How corporate social responsibility can drive business success
People want to work for companies that care about the greater good
In 2015, corporations across the country donated $18.45 billion to charities, and roughly another $4 billion was raised through workplace giving where employees designated philanthropic contributions directly out of paychecks. That $18.45 billion sounds like a big number, but it constitutes only 5 percent of the total dollars donated. When you consider that 72 percent of dollars donated in 2015 were from individuals, it suggests that businesses can do more.
Monetary donations are often one of the first ways that businesses approach corporate social responsibility (CSR), but that’s just the beginning of an effort which has become more important than ever in driving customer loyalty, employee recruitment, retention and long-term business success.
Research shows that nearly 80 percent of the workforce wants to work for a socially responsible company; and millennials in particular, which make up the largest segment of the American workforce, are seeking out and staying with companies that are proactive and collaborative in their community giving.
Many organizations are keenly aware of these trends: 86 percent of employers surveyed regarding corporate employee engagement believe that “employees expect them to provide opportunities to engage in the community, and 87 percent believe their employees expect them to support causes and issues that matter to those employees.”
I’m noticing this trend within our own organization as well. During job interviews, for example, the subject of corporate social responsibility comes up more frequently than ever. As the job market tightens, we feel a growing need to be more thoughtful in how we articulate our CSR strategy to better attract and retain the best employees. I’m also aware of a growing expectation from our employees that our company takes a more active role in the community.
So if corporate citizenship is this important to our businesses and our employees (not to mention our communities), why are many organizations still taking a somewhat passive, unplanned approach?
In reality, the traditional approach to CSR is challenging to implement and maintain. Businesses tend to support a wide variety of causes, all of which are important to the organization, but contributions tend to be ad hoc rather than long-term, and impact is difficult to quantify.
In our case, we always felt good about what we were doing, but in hindsight it’s clear we were missing opportunities to increase our impact as a corporate citizen in a way that would also be good for our bottom-line. You could say that we were still stuck in the mind-set that being a good corporate citizen was “the right thing to do,” for a given associated cost.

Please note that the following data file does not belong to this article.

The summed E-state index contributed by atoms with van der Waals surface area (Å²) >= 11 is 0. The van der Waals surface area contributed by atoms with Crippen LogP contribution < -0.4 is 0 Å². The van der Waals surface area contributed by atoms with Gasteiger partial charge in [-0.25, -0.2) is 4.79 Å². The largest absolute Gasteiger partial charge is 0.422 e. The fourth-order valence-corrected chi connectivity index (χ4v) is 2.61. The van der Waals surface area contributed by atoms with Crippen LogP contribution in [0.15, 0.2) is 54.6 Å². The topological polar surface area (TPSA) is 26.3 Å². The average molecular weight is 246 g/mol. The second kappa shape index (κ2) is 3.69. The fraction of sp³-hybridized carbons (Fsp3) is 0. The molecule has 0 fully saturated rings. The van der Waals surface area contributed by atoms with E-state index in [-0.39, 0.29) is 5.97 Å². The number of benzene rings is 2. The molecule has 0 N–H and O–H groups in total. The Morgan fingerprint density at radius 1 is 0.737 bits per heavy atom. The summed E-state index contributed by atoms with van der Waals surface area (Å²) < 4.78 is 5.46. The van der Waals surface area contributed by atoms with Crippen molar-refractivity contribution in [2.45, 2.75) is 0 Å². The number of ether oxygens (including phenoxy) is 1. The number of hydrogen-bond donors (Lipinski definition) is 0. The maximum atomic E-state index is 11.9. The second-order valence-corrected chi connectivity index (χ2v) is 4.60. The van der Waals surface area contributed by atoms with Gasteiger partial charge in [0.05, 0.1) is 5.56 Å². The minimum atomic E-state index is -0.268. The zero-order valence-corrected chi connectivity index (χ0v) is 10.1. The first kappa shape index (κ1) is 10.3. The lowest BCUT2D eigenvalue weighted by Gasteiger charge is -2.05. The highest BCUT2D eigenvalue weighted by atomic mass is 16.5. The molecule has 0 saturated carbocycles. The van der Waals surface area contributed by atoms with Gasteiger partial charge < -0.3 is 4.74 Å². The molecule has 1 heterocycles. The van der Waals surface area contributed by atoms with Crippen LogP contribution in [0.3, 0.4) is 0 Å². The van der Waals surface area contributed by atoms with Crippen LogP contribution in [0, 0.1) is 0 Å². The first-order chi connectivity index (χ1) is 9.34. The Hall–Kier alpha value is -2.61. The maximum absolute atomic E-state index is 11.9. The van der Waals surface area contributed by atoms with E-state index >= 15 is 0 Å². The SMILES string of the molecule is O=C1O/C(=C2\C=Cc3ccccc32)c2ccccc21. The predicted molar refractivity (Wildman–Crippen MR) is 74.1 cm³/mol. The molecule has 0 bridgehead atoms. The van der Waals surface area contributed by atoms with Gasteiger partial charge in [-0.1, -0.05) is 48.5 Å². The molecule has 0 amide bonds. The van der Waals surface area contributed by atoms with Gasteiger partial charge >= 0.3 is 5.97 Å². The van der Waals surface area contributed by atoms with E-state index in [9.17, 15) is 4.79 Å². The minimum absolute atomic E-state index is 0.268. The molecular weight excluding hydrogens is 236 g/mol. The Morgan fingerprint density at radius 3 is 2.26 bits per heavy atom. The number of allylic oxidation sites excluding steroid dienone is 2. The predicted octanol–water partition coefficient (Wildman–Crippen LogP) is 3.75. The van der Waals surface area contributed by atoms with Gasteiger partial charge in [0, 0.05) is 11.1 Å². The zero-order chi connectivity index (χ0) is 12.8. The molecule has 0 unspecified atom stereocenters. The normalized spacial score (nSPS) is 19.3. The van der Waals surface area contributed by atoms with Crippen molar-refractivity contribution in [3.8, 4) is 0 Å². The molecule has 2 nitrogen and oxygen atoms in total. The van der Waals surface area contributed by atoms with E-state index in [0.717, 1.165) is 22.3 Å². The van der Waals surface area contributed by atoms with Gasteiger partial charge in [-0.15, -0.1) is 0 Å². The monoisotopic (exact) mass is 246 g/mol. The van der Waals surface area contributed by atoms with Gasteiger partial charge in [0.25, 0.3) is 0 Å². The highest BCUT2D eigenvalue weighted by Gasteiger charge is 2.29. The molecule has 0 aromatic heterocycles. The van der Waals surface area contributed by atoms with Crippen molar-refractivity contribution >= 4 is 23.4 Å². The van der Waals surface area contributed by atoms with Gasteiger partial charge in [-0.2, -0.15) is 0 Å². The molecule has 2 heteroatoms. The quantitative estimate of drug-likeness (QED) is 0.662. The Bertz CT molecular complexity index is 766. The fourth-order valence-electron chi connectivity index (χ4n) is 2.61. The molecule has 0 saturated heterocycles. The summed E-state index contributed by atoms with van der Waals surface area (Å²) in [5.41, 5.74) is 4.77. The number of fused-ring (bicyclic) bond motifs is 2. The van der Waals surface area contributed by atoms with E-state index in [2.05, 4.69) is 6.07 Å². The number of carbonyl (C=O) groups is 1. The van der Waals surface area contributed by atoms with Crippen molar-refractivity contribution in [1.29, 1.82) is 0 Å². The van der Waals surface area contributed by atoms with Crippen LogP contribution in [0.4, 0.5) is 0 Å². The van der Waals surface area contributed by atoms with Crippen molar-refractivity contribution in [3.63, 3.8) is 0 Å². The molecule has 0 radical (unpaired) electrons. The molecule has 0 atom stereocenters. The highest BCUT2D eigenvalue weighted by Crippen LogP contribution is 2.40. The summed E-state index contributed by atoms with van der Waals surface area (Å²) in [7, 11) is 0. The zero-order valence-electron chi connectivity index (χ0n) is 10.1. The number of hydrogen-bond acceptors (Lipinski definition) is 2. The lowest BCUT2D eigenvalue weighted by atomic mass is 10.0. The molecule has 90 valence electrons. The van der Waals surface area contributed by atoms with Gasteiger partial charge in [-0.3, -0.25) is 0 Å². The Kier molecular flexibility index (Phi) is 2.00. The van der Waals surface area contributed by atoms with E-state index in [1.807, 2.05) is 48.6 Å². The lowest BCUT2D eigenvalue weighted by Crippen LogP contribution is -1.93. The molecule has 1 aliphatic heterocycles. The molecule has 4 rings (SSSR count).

All Copy Products has enjoyed sustained growth over the last decade, but many businesses have not been as fortunate. When CSR is treated as a discretionary expense and there is an economic downturn; businesses cut CSR programs as profits fall.
For community programs that rely on corporate funding to maintain a healthy budget, the effect of ad hoc corporate giving can hamstring their operations and interfere with their ability to help our communities. We know within our own businesses how hard it can be to allocate business resources if our revenues fall short of projections. This is why CSR needs to move from a “give/receive” transaction, where the corporation holds all the control, to a well-coordinated partnership that provides a sustainable benefit to company, community partner, and citizens.
The Community Impact Plan: A more systematic approach to CSR
Community involvement has always been a core tenet of our business, and over time, our organization has been developing a more systematic and deliberate approach to supporting our community.
As I’ve become increasingly aware of the positive effect that being a good corporate citizen can have on employee recruitment, retention, and engagement, I’ve also been observing the growing number of millennials within our workforce. Now that millennials comprise the largest proportion of the national – and local – workforce, it has increased the need for us to think more proactively about ways to adapt and modify our work environment.
For our team, this has included everything from reevaluating our benefits and policies to workspace planning that will appeal to a new generation as we get ready to move into a new state-of-the-art facility in 2017.
At the same time, I was introduced to a methodology our company could use to lay the foundation for a more comprehensive CSR strategy. This methodology addressed two main challenges that I think dissuade many businesses from getting more deeply involved in CSR; the cost and the need for a dedicated resource.
This methodology was brought to us by Inner City Health Center who had recently become a customer of ours.